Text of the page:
Engineered tobacco plants have more potential as a biofuel

December 31, 2009

Researchers from the Biotechnology Foundation Laboratories at Thomas Jefferson University have identified a way to increase the oil in tobacco plant leaves, which may be the next step in using the plants for biofuel. Their paper was published online in Plant Biotechnology Journal.

According to Vyacheslav Andrianov, Ph.D., assistant professor of Cancer Biology at Jefferson Medical College of Thomas Jefferson University, tobacco can generate biofuel more efficiently than other . However, most of the oil is typically found in the seeds - tobacco seeds are composed of about 40 percent oil per dry weight.

Although the seed oil has been tested for use as fuel for , tobacco yield a modest amount of seeds, at only about 600 kg of seeds per acre. Dr. Andrianov and his colleagues sought to find ways to engineer tobacco plants, so that their leaves expressed the oil.

"Tobacco is very attractive as a biofuel because the idea is to use plants that aren't used in food production," Dr. Andrianov said. "We have found ways to genetically engineer the plants so that their leaves express more oil. In some instances, the modified plants produced 20-fold more oil in the leaves."

Typical leaves contain 1.7 percent to 4 percent of oil per dry weight. The plants were engineered to overexpress one of two genes: the diacyglycerol acytransferase (DGAT) gene or the LEAFY COTYLEDON 2 (LEC2) gene. The DGAT gene modification led to about 5.8 percent of oil per dry weight in the leaves, which about two-fold the amount of oil produced normally. The LEC2 gene modification led to 6.8 percent of oil per dry weight.

"Based on these data, tobacco represents an attractive and promising 'energy plant' platform, and could also serve as a model for the utilization of other high-biomass plants for biofuel production," Dr. Andrianov said.

Explore further: Discovery of plant protein holds promise for biofuel production

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2 / 5 (1) Dec 31, 2009
Using land that would otherwise grow foodstuffs, to grow crops for fuel, is shortsighted beyond reason. We (the World) already have enough starving people.

Drill here, drill now. Or build 100 1GW fission plants, or bulldoze West Virginia flat; but lose the food to alcohol paradigm.
not rated yet Dec 31, 2009
Using land that would otherwise grow foodstuffs, to grow crops for fuel, is shortsighted beyond reason. We (the World) already have enough starving people.

Drill here, drill now. Or build 100 1GW fission plants, or bulldoze West Virginia flat; but lose the food to alcohol paradigm.

I couldn't agree more.The future of energy (and food)production is likely with closed loop bioreactors.See:
4 / 5 (2) Dec 31, 2009
I also think that growing plants for fuel is very shortsighted. No matter how the pants are engineered, 90-99% or more of the energy from the sun is spent creating the plant itself.

If instead, we used plant material for their carbon atoms, and stored energy in them using solar/nuclear/wind energy using a biomass + energy -> CO/H2 stream -> synfuel, we could power cars using a carbon neutral scheme that doesn't affect our existing infrastructure or car engine design.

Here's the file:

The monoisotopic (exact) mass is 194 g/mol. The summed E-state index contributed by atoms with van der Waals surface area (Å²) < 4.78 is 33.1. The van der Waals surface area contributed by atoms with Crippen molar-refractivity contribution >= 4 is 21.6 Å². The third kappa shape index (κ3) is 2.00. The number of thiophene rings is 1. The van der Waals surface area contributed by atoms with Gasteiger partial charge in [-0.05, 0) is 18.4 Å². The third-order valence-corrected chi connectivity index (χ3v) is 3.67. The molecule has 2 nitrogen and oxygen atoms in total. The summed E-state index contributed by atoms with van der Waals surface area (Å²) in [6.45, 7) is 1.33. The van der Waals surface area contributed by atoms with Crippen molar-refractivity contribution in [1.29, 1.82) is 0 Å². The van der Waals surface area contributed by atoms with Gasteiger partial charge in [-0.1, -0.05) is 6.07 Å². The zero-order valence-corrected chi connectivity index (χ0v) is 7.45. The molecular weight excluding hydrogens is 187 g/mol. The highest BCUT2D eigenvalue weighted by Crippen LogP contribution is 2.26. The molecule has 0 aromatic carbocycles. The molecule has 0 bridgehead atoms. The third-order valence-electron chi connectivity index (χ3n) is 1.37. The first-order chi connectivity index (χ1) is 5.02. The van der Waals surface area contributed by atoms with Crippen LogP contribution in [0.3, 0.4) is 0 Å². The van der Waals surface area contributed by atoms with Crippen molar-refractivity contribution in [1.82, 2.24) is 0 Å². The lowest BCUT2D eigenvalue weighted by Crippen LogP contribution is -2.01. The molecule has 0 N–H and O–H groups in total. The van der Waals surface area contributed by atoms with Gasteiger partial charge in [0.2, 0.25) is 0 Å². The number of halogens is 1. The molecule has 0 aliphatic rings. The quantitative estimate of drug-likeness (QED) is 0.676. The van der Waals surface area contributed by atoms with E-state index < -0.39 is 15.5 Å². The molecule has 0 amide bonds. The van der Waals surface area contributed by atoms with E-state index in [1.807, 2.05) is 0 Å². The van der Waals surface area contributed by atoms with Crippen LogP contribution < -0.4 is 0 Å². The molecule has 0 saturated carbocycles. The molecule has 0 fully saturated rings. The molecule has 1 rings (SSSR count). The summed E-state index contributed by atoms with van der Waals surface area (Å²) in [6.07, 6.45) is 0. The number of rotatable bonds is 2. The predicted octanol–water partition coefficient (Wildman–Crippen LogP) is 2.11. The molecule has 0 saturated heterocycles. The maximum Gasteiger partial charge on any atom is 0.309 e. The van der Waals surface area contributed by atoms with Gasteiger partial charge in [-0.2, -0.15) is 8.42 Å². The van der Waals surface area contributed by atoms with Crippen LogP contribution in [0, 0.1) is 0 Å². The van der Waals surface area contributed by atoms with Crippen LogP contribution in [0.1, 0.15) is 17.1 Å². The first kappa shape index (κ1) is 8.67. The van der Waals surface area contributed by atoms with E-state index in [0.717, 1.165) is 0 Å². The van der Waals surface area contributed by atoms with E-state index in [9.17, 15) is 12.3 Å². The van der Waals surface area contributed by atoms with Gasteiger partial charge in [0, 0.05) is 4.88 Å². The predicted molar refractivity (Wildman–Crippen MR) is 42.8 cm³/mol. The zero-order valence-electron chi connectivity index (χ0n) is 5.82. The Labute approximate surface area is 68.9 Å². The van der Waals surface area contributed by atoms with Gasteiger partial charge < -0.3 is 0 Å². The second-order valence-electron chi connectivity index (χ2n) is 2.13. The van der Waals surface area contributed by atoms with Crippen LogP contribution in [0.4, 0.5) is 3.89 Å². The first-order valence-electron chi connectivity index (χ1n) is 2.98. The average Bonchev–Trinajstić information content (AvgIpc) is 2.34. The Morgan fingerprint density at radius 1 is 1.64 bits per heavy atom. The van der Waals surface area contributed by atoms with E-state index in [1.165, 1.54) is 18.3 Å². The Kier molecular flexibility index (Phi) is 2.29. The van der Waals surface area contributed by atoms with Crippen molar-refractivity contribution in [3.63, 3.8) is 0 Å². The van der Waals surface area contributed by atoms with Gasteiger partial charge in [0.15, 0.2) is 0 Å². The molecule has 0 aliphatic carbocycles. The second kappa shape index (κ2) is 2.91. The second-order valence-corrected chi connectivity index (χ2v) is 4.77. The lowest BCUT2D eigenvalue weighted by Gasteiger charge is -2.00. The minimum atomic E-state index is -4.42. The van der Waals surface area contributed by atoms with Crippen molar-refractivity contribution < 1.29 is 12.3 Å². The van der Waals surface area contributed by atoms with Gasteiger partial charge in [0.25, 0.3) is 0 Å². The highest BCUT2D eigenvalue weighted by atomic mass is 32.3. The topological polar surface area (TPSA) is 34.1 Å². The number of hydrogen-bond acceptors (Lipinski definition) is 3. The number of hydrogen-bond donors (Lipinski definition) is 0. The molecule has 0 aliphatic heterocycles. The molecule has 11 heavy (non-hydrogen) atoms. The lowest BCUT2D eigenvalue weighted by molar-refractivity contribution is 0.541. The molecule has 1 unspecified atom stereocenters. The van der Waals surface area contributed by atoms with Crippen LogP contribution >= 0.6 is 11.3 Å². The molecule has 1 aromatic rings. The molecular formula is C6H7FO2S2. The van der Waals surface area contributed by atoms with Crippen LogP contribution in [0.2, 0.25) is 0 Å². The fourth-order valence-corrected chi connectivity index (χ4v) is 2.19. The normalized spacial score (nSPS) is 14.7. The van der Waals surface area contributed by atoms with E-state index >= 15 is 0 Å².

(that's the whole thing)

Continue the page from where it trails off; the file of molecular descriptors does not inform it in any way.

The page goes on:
In other words, just take the carbon, using energy to add hydrogen, then burn the liquefied result in our cars, trucks, and to power industry. We get the efficiencies inherent in large stable power generation, without having to change several trillion dollars in sunk costs for gas stations, etc.

Every atom of carbon burned as CO2 is absorbed as plant material to make the fuel so this is a closed cycle.
not rated yet Dec 31, 2009
Actually, the reason farmers in USA grow tobacco is because they are under great economic strain, and growing stuff for the cigarrette industry is one of the few ways to make ends meet. If they could grow GM tobacco for fuel instead of unmodified tobacco's nicotine and get at least the same price, USA could switch an unhealthy crop for a morally unambiguous one :-)
4 / 5 (1) Jan 02, 2010
@Shootist/Newbeak, with all due respect, I disagree.

Tobacco is a non-food-producing plant and is - and has always been - grown on non-food-producing land.

I agree with you that changing from food-production to non-food-production (for example, corn grown for food is then grown for fuel) is not only unethical but, in the long term, uneconomic.

The problem is not that there isn't enough food, but that the economics of food production results in countries, which produce most of it, tending to dump what they can't sell down the drain to keep prices at home high (the "food mountain" issue).

Also, poorer countries (such as those in Africa) can't compete with richer countries (America and Europe) due to tariffs which are loaded against "foreign imports".


Until the economic issues relating to fair trade are addressed, there will continue to be such issues as starvation in the world.

Kindest regards,

not rated yet Jan 03, 2010
Africa is not a country, it is a continent. America and Europe are, also. Some countries in some continents are richer than others just as some cities, counties and other political divisions are richer than others. The shortage of food in some political divisions is political, based on economics which create the political problems which create the food shortages. Therefore the problem is political. Politics creates problems, it does not solve them.

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